Even if distillers simply stopped making them it will not be big loss for the category though – if we’re all being honest so few truly warrant existence in the first place. No distillery needs six gins and outside of Tarquin’s, Hayman’s and Warner’s could you really name an independent British distillery that has three or more truly exceptional, world class gins? There are some, sure, but it’s a surprisingly difficult task given statistically almost 60% of them make four or five.

Our assessment is that there is less than a dozen of names who have the range calibre to join them and even if one extends that to a global selection of distilleries, the list is still fewer than twenty. Some have a couple, many have the one exceptional flagship, but you could easily argue that the majority of British gin makers (over 400 of them) do not have an offering that would ever break into anyone’s “top 100 gins in the world” list – let alone three.

With fewer gins to make, label or market, more of that finite budget can go into building better trade customer retention and repeat purchases. The time saved could be reallocated to building brand identity, marketing strategies and an improved digital presence which would also result far more effective direct to consumer routes.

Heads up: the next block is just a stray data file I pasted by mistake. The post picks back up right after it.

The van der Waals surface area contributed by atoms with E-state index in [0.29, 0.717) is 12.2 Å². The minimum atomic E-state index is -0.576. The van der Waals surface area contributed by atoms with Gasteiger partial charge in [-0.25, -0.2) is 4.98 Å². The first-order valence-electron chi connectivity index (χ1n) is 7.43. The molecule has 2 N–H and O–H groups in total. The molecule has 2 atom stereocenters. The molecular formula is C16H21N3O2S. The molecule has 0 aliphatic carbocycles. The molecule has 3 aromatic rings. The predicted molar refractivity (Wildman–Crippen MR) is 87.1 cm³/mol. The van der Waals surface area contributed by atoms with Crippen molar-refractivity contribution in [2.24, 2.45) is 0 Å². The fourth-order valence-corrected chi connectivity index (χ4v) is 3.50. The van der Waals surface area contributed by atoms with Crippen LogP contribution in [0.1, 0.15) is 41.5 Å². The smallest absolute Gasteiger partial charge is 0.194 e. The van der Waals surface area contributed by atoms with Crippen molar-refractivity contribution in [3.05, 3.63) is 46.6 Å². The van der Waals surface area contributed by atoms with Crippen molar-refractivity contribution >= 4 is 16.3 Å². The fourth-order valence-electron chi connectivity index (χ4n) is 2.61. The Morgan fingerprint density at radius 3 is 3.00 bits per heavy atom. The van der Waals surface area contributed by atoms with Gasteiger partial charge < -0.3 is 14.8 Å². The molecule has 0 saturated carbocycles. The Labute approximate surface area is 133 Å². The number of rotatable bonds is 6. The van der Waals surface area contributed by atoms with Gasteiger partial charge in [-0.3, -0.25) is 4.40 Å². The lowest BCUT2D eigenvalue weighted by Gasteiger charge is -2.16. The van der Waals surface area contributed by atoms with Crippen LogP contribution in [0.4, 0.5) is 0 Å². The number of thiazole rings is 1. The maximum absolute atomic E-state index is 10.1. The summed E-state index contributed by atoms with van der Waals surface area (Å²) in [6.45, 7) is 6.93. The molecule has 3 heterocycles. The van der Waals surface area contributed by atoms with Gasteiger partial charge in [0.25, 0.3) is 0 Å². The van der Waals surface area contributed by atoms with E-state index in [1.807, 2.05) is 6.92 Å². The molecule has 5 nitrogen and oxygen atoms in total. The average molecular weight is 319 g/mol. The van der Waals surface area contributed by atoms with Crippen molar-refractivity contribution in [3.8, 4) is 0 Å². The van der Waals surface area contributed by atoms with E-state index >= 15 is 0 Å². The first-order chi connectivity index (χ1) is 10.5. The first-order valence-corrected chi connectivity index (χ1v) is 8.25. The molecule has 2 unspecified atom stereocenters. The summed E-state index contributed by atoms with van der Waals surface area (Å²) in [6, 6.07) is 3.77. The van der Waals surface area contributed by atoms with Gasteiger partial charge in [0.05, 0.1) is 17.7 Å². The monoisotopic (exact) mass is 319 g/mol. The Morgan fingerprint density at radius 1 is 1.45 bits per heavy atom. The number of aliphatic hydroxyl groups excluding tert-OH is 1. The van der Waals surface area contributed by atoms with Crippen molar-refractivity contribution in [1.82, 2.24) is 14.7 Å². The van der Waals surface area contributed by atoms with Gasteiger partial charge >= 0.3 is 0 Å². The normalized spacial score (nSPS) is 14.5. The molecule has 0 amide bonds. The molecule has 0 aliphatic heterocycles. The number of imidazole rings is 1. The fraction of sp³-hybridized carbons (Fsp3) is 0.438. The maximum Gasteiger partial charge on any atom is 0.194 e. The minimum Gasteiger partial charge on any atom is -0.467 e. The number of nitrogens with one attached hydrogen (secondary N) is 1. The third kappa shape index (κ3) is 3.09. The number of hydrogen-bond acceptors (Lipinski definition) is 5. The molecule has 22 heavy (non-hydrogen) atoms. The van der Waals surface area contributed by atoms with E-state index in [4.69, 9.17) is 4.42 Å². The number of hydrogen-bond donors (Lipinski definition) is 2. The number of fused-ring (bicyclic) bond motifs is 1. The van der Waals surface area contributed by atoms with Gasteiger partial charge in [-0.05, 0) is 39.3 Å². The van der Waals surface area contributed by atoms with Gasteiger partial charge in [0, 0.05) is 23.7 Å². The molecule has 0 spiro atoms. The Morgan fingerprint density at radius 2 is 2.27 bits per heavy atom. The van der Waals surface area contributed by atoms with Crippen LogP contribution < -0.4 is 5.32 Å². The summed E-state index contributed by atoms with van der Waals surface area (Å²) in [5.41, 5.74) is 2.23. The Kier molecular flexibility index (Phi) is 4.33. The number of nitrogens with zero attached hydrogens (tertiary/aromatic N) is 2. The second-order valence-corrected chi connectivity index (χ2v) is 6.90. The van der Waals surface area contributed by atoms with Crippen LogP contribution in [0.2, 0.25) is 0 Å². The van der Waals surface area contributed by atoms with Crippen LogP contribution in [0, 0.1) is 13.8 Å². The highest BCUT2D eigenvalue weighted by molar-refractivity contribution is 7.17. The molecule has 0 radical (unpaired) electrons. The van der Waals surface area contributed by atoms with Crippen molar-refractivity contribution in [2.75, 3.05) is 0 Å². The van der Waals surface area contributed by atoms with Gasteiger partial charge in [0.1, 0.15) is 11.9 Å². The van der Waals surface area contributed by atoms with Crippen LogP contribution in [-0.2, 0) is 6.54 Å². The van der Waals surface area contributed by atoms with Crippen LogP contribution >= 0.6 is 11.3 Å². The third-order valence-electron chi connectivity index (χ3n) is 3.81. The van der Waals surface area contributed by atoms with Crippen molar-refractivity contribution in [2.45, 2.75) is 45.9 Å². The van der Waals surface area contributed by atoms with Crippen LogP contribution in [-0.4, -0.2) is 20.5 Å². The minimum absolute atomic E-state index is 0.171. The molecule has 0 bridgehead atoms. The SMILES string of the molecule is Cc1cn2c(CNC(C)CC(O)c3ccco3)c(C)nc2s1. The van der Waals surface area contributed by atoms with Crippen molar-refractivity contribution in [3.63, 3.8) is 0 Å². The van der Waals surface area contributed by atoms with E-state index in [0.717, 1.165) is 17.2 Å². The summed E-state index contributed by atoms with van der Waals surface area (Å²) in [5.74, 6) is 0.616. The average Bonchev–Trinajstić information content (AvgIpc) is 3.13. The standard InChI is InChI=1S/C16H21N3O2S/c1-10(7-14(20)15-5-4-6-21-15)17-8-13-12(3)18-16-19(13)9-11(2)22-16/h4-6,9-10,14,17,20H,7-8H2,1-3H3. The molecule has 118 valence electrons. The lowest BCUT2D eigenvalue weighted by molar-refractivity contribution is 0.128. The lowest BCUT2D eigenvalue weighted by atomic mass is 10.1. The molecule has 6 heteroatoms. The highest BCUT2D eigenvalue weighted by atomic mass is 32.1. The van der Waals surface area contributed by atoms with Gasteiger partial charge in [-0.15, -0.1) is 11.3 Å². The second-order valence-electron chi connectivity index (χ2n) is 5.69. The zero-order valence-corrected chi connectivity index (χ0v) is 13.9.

The long sleep goodnight…

Unfortunately, it is difficult to accurately forecast the determining factors needed to survive and therefore asses which distilleries are most at risk. There are so many factors hidden from outside view; investor debt, overexposed exports to certain countries struggling in different ways, over-reliance on certain routes to market domestically and disproportionate overheads compared to current size could all play a fatal role in bankrupting a company. Despite this, they could be unbeknown to anyone outside its directors until they announce their closure.